Serbian train sparks escalation in tensions with Kosovo
Kosovo has prevented a Serbian train from crossing the border between the two countries, with allegations it was prepared to blow up the track.
The inaugural service from Belgrade to northern Kosovo was heralded as an important transport link by Serbia.
It said the slogan "Kosovo is Serbia" painted on the train was a celebration of cultural heritage.
But Kosovo, which declared independence from Serbia in 2008, saw the train as an act of provocation.
The Russian-made train had been decorated with large images of Serbian Orthodox religious icons from famous monasteries in Kosovo, while hostesses were dressed in Serbia's national colours.
"This is like a mobile exhibition presenting our cultural heritage," declared Marko Djuric, who heads the Serbian government's office for Kosovo, ahead of the trip.
The train was due to travel from Belgrade to Mitrovica, in northern Kosovo, where most of Kosovo's remaining ethnic Serbs live.
Currently, it takes 10 hours to travel by train from Mitrovica to Belgrade, and Serbia says it hopes to establish a direct service.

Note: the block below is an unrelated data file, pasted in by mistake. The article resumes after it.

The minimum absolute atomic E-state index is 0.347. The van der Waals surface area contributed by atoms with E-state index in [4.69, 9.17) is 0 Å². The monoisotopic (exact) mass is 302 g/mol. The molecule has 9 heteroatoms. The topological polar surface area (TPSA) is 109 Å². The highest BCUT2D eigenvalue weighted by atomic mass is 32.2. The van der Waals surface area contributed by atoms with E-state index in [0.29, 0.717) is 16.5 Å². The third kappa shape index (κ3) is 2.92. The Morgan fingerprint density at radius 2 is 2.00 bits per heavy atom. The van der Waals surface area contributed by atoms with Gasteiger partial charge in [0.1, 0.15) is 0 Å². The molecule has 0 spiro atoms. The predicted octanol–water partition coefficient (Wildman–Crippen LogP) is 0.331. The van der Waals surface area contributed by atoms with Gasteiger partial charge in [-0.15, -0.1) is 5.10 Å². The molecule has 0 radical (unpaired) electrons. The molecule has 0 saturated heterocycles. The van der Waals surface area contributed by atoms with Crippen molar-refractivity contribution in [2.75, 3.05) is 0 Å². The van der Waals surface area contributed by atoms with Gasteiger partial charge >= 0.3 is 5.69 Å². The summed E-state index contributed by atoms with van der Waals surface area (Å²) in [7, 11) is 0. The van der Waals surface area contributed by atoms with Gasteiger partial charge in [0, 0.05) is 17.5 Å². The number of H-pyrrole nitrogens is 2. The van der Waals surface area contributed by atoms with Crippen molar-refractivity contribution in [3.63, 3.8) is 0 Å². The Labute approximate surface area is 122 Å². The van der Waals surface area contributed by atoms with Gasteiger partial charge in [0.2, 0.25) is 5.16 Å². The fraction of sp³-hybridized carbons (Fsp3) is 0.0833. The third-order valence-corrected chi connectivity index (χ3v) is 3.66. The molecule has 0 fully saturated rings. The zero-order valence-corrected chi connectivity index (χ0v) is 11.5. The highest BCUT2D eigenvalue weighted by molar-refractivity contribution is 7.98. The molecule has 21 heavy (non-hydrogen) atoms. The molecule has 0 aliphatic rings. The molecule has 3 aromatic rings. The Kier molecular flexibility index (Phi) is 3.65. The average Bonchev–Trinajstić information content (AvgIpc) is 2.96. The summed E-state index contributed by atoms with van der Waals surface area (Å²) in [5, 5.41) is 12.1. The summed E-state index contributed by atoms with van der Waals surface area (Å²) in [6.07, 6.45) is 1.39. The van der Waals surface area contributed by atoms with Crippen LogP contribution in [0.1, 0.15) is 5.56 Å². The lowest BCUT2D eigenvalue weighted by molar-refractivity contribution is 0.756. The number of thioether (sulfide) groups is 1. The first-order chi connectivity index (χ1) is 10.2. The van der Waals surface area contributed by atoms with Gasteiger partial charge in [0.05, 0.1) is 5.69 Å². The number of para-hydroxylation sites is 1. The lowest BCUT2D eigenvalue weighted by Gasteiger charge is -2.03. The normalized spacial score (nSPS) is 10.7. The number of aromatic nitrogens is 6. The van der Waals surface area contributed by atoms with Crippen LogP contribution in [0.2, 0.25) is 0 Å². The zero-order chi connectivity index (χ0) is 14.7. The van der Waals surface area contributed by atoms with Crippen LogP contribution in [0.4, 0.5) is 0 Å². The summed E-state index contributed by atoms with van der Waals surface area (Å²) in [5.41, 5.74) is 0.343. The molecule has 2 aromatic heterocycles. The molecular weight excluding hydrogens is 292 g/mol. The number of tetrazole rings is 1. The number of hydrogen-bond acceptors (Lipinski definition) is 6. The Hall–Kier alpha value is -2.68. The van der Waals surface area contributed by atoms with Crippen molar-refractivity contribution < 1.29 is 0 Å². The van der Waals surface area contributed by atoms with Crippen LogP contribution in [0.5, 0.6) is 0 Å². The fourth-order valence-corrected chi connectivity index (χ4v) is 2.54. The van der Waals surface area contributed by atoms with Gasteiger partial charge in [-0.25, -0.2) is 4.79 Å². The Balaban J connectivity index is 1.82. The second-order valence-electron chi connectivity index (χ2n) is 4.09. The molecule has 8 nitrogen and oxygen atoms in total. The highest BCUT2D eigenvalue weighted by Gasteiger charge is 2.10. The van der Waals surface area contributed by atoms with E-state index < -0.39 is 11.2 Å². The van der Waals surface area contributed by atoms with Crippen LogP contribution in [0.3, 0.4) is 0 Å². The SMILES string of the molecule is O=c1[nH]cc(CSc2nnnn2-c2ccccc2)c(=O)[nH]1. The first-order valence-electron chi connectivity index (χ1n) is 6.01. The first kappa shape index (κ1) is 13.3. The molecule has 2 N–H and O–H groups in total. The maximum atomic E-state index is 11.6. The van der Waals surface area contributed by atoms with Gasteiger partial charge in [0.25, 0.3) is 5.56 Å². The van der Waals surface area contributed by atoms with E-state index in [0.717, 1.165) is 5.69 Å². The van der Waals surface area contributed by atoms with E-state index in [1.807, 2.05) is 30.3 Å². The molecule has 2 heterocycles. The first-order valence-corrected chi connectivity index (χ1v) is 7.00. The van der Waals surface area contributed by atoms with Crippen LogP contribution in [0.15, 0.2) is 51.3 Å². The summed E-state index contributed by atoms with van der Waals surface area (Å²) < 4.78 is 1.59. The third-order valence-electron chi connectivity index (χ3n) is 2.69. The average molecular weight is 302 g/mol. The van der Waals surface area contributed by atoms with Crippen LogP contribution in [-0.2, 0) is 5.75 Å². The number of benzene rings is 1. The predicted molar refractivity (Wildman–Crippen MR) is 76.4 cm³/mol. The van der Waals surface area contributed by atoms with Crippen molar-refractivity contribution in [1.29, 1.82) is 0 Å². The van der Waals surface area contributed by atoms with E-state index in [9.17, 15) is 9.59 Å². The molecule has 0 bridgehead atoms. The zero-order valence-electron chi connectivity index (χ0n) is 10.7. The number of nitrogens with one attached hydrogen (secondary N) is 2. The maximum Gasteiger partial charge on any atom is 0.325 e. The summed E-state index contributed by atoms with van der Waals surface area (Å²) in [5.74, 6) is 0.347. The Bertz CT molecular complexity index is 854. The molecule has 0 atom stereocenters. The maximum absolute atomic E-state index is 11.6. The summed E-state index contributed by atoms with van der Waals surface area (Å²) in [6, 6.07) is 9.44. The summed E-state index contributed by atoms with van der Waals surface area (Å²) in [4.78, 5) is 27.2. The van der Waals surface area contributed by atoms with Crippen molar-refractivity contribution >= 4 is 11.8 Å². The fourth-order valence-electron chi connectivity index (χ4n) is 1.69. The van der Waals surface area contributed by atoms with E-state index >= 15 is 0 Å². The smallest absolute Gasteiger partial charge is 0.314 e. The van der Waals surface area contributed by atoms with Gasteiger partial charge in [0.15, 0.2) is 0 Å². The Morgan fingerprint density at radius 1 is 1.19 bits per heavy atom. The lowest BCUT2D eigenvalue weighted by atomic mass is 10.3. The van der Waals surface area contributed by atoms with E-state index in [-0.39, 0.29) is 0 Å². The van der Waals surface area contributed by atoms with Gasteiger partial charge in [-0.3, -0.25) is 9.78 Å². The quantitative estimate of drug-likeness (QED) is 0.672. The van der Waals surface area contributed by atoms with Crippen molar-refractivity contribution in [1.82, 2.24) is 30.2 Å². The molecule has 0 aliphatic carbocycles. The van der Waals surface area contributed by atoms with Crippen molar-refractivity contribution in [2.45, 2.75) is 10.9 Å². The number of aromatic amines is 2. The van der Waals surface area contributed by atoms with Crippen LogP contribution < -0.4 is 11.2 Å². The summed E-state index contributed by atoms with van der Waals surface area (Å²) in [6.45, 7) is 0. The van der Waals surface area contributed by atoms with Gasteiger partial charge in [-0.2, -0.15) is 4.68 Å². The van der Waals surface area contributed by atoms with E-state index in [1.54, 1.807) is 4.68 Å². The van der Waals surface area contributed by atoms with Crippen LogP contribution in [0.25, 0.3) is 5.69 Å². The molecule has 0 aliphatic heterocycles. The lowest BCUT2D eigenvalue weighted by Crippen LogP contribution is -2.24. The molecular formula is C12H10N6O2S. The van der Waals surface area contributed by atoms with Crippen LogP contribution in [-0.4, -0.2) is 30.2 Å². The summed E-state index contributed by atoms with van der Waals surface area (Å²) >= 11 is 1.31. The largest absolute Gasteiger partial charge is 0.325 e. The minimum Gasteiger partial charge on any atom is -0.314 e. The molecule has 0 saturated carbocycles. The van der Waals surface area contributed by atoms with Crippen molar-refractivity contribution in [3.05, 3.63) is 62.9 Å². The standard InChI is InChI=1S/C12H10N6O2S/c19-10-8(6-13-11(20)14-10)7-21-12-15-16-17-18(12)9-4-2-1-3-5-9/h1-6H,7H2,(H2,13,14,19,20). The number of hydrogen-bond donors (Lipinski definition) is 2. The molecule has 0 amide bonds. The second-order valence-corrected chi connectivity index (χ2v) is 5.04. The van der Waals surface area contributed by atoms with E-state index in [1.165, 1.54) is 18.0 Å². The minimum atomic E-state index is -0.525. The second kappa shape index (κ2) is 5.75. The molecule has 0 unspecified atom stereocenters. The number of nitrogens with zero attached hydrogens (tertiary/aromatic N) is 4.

Neither Serbia nor Russia recognise Kosovan independence, which was declared nine years after a war between separatists and the government in Belgrade.
But Serbian Prime Minister Aleksandar Vucic ordered the train to stop in Raska on the Serbian side of the border, saying Kosovan special forces were trying to blow up the track.
Kosovo, which Serbia claimed was planning to arrest the driver if the train crossed the border, has denied the accusations.
However, Kosovo Prime Minister Isa Mustafa, who contacted the US and the European Union to express his country's concerns, said: "I believe that turning back the train was the appropriate action and its entry into the independent and sovereign Republic of Kosovo would not be allowed."
Mr Vucic accused Kosovo of overreacting, telling a press conference he decided to stop the train "to show that we want peace".
"We sent a train, not a tank," he added.